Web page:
This is a reasonably smooth frequency response measurement for such an inexpensive speaker, especially one with nothing more than a single capacitor as the crossover. The mids are smooth except for a mild, broad bump centered at 1.3 kHz, and there's a slight increase in energy between 3.5 and 7.5 kHz – both potentially the source of the roughness we sometimes heard in vocals. Off-axis response is very good, with only a gradual roll-off of treble as you move to 30 degrees off-axis.

This measurement was taken without the grille. The grille has only a slight effect, mainly reducing output between 3 and 5.5 kHz by an average of about -2 dB.

Impedance and sensitivity are both high, so any amp with at least 10 watts or so per channel should be able to drive this speaker to fairly high levels with no problem.

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Measurements vs. Dayton B652

Frequency response of the Monoprice MBS-650 (8250) and Dayton Audio B652 bookshelf speakers
Monoprice MBS-650 (blue trace) vs. Dayton B652 (red trace). Brent Butterworth

Here's the measurement you really wanted to see: the Monoprice MBS-650 (blue trace) vs. the Dayton Audio B652 (red trace), both measured at 0 degrees on-axis. Note how similar the two responses look, although the Monoprice's response is a little smoother and the Dayton B652 has a substantially deeper bass response, with a -3 dB point of 77 Hz vs. 106 Hz for the Monoprice.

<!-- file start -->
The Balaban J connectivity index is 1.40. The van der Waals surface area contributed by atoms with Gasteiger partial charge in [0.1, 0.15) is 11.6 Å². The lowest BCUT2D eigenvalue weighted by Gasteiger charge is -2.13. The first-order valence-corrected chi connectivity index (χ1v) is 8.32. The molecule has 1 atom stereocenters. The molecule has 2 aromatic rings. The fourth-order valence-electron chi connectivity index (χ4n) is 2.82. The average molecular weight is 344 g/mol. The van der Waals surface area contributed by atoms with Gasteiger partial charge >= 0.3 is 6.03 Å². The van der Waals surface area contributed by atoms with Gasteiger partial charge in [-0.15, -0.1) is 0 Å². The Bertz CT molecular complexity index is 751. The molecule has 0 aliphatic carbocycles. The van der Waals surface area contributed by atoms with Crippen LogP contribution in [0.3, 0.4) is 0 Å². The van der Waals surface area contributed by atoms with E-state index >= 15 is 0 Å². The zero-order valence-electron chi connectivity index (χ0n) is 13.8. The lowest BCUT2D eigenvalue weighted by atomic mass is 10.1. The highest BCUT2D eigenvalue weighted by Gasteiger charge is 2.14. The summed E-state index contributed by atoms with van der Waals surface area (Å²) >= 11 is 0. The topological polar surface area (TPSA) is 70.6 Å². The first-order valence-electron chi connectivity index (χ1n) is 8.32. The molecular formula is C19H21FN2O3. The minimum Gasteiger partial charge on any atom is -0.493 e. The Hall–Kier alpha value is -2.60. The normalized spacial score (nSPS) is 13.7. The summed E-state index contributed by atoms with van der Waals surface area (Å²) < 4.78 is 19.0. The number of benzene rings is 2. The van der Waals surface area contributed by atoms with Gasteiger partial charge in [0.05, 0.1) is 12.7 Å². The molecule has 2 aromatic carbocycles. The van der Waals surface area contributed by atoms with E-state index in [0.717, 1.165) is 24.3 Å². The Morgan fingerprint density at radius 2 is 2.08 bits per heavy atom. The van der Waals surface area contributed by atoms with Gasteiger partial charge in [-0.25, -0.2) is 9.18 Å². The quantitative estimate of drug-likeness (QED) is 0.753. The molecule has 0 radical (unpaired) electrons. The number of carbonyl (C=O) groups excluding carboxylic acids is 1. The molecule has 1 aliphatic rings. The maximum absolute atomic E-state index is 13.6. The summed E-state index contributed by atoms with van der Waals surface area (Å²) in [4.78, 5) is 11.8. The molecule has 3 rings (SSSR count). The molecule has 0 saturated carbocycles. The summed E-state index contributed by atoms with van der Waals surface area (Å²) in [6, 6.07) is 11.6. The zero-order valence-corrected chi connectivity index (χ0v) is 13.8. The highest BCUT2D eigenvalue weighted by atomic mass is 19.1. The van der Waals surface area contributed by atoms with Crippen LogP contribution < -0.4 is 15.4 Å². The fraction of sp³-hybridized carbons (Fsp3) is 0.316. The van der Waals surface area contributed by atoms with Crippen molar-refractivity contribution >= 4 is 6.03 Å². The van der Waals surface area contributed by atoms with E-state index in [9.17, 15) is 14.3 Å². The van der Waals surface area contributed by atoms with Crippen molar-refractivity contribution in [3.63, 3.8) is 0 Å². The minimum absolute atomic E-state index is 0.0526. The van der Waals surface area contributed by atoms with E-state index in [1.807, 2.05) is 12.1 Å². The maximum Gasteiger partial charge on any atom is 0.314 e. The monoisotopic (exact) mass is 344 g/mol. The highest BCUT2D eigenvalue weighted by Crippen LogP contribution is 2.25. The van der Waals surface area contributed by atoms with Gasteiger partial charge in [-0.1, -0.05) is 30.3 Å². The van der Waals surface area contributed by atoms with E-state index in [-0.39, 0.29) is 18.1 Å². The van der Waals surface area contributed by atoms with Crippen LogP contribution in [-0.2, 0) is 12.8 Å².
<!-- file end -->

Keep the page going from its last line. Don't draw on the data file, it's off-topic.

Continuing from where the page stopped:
Sure, the bass response measurements don't look quite as expected given the B652's sealed enclosure and the MBS-650's ported enclosure. When we saw this, we checked the settings on the Clio, repeated the bass measurements, and then confirmed them with ground plane measurements. Everything's correct.

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Final Take

Audio driver unit of the Monoprice MBS-650 (8250) bookshelf speaker
Showing the crossover of the Monoprice MBS-650. Brent Butterworth

For us, the Monoprice wins because it sounds smoother in the treble. Some might like the Dayton B652 better for its deeper bass response and more vivid sound. But if you're looking for sonic refinement — or at least the closest you'll get to that for $30 — the Monoprice MBS-650 will be better worth your money.